Forest Bird Monitoring

Photo: Lana Bannow, Hey Charlie Creative

Ecosystem Conservation

The importance of monitoring bird populations for conservation efforts is multifaceted. Birds serve as critical indicators of ecosystem health. Their presence, abundance, and diversity of species provides valuable information about the overall well-being of the environment. Changes in bird populations often reflect similar changes in habitat quality, climate conditions, and the availability of resources. 

Habitat & Resources

The specific bird species living in a forest can act as an indicator of habitat quality. For example, woodpeckers often rely on snags, while birds like warblers or ovenbirds prefer dense underbrush. A high abundance of these types of species indicates favorable conditions for breeding, nesting, and, food source availability. Similarly, a decline can suggest habitat degradation. The unique habitat needs of each species contributes to the overall balanced and healthy environment of the forest.

Photo: Cornell Lab of Ornithology

Climate Conditions

The behavior and presence of bird species in a forest ecosystem serve as indicators of their sensitivity to climatic variations. Observing their movements provides clear signals of environmental changes. 

Climate change is reshaping the cycles of precipitation, the frequency of wildfires, and posing threats to forest health by facilitating the spread of invasive species and infections. This alteration of natural patterns not only heightens the risk and severity of major weather events but also intricately influences the success of bird nesting, migration, and the accessibility of food sources.

In 2023, SAWIG initiated the monitoring of forest bird populations in our watershed. This initial stage of monitoring will aim to establish a baseline for future monitoring. The resulting data holds the potential to provide us with details about population dynamics, habitat preferences, and the impact of environmental changes on the diverse avian communities inhabiting our region. 

Studying Bird Populations

Acoustic Recording Units (ARU's) are non-intrusive recording units with omni-directional microphones, able to record bird calls in a variety of landscapes. These devices can perform stereo recordings during anytime of the day over extended periods, offering remarkable flexibility. Their non-intrusive design eliminates the need for human presence during recordings, minimizing disruption to birds, especially during crucial breeding seasons. The capability to schedule recordings during peak singing hours enhances the precision of these avian surveys.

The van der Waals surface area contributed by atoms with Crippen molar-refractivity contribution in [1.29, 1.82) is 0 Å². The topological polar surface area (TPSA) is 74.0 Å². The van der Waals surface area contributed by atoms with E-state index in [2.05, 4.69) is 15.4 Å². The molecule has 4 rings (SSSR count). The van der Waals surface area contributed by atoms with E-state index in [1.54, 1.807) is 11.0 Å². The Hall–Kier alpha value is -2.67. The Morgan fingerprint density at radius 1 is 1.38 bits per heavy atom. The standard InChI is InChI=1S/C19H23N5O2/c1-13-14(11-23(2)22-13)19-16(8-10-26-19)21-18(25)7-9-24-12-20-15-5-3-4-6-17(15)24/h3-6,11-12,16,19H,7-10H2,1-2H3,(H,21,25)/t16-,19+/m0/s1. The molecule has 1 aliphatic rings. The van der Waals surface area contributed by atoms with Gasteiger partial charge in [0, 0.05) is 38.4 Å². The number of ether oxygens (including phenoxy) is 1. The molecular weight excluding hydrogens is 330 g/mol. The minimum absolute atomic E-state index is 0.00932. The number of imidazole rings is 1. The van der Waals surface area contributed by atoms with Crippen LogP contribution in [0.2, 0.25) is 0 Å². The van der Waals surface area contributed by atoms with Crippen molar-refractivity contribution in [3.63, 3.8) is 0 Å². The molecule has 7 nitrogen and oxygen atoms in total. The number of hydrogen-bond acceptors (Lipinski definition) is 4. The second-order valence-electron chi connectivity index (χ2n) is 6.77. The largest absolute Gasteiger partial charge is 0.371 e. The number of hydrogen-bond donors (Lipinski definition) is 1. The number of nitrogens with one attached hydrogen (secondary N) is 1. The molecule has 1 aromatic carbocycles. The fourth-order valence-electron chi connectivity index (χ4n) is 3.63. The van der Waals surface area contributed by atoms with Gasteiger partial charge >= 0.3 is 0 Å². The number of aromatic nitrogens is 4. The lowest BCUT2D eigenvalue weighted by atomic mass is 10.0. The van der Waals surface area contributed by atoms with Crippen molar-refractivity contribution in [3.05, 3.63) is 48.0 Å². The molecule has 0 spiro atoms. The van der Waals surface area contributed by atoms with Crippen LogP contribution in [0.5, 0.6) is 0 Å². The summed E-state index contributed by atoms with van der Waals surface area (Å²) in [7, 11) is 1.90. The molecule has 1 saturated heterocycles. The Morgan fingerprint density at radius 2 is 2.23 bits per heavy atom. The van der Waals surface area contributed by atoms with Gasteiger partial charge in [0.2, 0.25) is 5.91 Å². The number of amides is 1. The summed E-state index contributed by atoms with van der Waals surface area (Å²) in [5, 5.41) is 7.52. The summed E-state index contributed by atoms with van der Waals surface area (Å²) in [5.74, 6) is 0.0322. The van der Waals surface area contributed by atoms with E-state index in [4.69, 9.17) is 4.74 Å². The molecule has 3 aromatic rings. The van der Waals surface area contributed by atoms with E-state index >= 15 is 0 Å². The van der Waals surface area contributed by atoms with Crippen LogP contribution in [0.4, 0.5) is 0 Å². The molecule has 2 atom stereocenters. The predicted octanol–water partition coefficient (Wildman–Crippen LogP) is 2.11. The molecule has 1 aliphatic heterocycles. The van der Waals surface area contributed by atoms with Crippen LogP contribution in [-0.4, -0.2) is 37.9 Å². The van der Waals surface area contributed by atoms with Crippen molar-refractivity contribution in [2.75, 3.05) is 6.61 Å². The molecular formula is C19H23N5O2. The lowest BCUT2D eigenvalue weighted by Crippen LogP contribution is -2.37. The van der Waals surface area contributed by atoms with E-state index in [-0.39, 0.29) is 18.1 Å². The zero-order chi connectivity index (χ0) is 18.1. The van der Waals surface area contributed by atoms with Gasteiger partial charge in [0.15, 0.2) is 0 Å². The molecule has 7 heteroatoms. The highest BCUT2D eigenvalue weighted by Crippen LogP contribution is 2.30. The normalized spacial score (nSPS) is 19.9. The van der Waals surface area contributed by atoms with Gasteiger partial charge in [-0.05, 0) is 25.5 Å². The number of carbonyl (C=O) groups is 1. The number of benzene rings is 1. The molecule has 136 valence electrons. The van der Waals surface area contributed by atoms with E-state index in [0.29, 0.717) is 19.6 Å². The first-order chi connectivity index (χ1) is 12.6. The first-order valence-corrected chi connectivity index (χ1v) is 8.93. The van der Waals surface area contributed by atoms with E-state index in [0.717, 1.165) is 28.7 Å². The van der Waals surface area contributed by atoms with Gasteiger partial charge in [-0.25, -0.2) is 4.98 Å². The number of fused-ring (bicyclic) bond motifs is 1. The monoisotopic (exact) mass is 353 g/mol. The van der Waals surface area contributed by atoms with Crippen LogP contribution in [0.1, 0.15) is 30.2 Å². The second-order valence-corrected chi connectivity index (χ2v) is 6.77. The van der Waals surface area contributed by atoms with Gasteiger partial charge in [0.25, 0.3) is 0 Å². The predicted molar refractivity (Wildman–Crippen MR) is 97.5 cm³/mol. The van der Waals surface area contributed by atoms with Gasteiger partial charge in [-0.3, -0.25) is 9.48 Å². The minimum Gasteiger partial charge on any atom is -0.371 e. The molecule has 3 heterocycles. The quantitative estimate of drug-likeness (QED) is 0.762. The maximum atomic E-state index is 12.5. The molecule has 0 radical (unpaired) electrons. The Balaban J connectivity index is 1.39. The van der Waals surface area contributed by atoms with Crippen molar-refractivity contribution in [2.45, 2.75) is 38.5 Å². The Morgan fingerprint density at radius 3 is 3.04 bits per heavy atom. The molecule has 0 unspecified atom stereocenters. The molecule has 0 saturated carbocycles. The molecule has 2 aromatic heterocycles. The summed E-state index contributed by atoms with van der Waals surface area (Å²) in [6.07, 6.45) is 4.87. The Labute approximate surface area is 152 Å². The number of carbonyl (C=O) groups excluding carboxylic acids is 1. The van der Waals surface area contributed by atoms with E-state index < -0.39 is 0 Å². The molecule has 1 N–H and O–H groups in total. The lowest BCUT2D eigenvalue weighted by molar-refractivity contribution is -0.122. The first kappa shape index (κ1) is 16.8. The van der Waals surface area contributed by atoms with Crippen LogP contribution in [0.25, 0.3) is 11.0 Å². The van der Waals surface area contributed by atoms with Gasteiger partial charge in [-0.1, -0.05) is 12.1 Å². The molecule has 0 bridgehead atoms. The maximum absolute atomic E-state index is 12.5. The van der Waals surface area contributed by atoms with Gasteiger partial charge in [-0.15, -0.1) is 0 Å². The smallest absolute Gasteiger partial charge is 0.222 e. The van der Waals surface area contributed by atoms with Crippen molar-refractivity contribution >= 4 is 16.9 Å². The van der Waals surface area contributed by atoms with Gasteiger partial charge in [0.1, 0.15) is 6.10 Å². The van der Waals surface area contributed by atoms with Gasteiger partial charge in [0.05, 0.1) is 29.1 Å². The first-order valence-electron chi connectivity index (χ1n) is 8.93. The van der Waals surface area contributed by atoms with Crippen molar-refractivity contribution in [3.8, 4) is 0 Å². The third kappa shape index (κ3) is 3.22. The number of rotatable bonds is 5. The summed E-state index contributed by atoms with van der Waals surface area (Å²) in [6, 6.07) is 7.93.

For SAWIG, these units allow staff to collect bird call data without human disturbance and easily filter the data through a program called Kaleidoscope. Kaleidoscope automatically identifies bird songs collected, as well as frog calls and bat echolocations in wildlife audio recordings. This program groups recordings into clusters to allow for easy identification and storage of data.

SAWIG staff installing an ARU

SAWIG staff conducting point count surveys in Fullerton's

Bird Point Count Surveys are a widely used method for assessing bird populations and biodiversity. This process involves selecting predetermined survey locations within a habitat of interest. Trained observers then visit these locations during the breeding season, typically during the early morning when bird activity is high. The observers remain stationary for a set period, often 5-10 minutes, and record all bird species seen or heard within a specified radius, usually 100 meters. The surveys are often conducted along established transects, and multiple visits are made to each location to account for variations in bird activity and ensure a more comprehensive dataset. Observers use both visual cues and bird calls to identify species.

SAWIG achieves reliable bird data by combining acoustic recording units (ARUs) for continuous monitoring with point count surveys for visual identification, ensuring comprehensive and effective biodiversity assessment within our watershed area. 


All about birds, Cornell Lab of Ornithology. All About Birds, Cornell Lab of Ornithology. (n.d.).

Crick, J., et al. (n.d.). A forest owner’s Guide to Forestry for Michigan Birds.

Drake, A., de Zwaan, D. R., Altamirano, T. A., Wilson, S., Hick, K., Bravo, C., Ibarra, J. T., & Martin, K. (2021). Combining point counts and autonomous recording units improves avian survey efficacy across elevational gradients on two continents. Ecology and Evolution,


Wildlife Acoustics. (2023). Kaleidoscope Pro. Wildlife Acoustics.